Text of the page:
Now that the Sriracha hot sauce plant in the Los Angeles area has finished processing chiles for its world famous condiment, a judge has deemed it safe to partially shut it down and determine if it is truly the cause of noxious odors that are making its neighbors nauseous.
Los Angeles County Superior Court Judge Robert O’Brien on Tuesday agreed with the city of Irwindale that owner Huy Fong Foods should shut down any suspect portion of the plant that might conceivably be causing the problems and immediately search for ways to mitigate them.
The judge initially denied the city’s request for a temporary injunction last month to shut the place down, calling it “rather edgy.” Judge O’Brien said the city seemed to have dallied in making its appeal to the court and then wanted “a very radical order on 24-hour notice.”
The plant owner pleaded for at least enough time to finish its 3-month period of harvesting and processing chiles for the hot sauce, arguing in court that the company would suffer severe financial harm if the production cycle were interrupted. Devotees of what some consider the hottest hot sauce on the market expressed dismay at a potential shortage of the product or escalation of its price. The Atlantic predicted, somewhat facetiously, that a Sriracha black market was inevitable.
Although it’s hard to find a news story about the plant that isn’t filled with jokey cracks about the owner feeling the heat, it was no joke to members of the community who complained of headaches, inflamed asthma, burning eyes, sore throats and heartburn. Neighbor Ruby Sanchez told the Associated Press, “It's like having a plate of chili peppers shoved right in your face.”
The judge said in his ruling that he did not find “credible evidence” the odor posed a health threat, but he did say the city was likely to prevail if it pursued a declaration that the plant was a public nuisance.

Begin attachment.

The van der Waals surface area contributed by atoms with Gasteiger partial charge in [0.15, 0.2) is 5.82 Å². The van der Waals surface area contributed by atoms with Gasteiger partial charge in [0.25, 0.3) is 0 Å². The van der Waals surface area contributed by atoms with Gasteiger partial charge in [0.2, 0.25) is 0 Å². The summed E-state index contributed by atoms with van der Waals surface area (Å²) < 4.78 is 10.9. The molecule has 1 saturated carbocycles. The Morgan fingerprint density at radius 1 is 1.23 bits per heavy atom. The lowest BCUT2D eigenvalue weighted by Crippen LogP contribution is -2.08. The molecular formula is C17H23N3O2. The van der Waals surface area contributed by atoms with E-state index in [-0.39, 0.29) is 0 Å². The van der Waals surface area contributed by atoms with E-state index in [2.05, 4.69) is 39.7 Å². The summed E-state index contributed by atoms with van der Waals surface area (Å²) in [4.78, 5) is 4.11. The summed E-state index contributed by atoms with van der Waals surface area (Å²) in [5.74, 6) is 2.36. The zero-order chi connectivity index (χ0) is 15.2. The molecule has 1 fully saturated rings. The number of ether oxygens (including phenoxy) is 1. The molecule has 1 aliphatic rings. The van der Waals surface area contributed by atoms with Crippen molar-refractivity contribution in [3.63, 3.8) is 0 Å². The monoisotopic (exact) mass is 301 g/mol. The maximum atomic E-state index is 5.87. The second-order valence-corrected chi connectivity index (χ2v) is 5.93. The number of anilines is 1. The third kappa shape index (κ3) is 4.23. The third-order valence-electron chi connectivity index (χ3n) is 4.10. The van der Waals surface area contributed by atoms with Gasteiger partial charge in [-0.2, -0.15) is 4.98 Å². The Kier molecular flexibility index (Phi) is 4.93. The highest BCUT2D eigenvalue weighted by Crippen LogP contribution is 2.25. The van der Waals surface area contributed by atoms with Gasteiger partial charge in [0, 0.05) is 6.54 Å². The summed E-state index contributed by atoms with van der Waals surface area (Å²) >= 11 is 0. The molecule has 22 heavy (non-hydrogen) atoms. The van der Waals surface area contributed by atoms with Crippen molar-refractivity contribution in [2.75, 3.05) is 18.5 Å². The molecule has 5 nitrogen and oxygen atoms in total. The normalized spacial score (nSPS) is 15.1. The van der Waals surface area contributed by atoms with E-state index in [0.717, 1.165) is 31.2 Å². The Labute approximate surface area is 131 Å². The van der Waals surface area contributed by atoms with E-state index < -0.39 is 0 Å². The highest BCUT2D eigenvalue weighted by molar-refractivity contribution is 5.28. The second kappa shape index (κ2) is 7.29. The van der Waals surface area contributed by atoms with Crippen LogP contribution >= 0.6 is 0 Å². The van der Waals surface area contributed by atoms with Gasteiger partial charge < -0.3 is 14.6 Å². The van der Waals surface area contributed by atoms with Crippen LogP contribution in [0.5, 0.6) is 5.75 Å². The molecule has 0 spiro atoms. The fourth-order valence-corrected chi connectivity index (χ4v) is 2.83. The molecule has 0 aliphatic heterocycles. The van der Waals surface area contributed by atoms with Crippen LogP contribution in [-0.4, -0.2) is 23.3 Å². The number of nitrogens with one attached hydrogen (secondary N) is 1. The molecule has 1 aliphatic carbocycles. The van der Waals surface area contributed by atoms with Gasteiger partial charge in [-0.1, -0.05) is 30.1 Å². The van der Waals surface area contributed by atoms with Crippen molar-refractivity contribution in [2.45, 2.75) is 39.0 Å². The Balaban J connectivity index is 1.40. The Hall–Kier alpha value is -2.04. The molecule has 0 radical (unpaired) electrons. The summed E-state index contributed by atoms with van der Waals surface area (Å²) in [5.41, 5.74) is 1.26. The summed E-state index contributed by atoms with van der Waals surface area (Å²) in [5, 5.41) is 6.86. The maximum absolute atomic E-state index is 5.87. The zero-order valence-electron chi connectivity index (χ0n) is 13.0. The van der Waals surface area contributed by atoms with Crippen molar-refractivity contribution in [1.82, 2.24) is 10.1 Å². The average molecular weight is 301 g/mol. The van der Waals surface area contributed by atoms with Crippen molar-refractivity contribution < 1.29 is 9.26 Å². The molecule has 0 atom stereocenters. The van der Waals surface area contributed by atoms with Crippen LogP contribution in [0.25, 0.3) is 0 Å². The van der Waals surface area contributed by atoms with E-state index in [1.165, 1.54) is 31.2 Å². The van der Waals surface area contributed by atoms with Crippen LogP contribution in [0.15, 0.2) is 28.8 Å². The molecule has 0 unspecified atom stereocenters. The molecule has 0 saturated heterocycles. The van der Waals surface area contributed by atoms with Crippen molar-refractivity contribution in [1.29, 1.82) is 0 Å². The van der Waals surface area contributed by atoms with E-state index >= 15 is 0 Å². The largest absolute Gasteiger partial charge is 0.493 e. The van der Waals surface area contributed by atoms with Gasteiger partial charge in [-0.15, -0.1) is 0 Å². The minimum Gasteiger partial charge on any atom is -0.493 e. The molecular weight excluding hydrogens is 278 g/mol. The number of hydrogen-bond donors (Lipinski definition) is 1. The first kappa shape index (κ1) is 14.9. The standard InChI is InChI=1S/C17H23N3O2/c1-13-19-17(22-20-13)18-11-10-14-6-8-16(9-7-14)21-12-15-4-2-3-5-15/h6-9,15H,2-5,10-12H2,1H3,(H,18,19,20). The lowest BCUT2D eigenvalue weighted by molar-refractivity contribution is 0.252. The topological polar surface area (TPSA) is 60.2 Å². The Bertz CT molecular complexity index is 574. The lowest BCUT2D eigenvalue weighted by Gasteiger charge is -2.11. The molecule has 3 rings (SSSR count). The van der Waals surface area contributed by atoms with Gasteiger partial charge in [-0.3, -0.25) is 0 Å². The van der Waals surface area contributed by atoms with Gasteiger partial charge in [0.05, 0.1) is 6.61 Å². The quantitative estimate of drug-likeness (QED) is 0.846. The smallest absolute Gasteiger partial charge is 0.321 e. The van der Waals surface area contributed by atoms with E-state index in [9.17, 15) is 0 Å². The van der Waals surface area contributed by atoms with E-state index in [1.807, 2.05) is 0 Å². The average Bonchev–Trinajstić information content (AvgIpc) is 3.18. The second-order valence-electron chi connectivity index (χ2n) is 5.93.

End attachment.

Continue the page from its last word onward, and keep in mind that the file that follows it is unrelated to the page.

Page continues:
The 2-year-old, 650,000-square-foot factory was built with the help of city redevelopment funds and processes 100 million pounds of peppers a year in producing the hot sauce and two other Asian food sauces. During chiles season, around 40 trucks a day drop off millions of jalapeno peppers that are crushed and mixed with other spices along a conveyer belt.
When neighbors complained about the smell of peppers and garlic, the company installed filters at the plant. After that failed to relieve residents, the city suggested that a $600,000 advanced filtration system be added, but the company said “no.”
Company officials hinted that if Irwindale residents and the city continued to give the plant grief, they might shut it down and take their business elsewhere. For now, indications are the plant will continue to function on a limited basis, bottling its products, while the scope of the judge’s order, which is expected to be officially released today, plays out.
If production of Sriracha, popularly known as Rooster Sauce, slows or is curtailed it will no doubt be sadly missed. As one of its many fans, waxing poetic, said, “Sriracha, you are a delicious blessing flavored with the incandescent glow of a thousand dying suns.”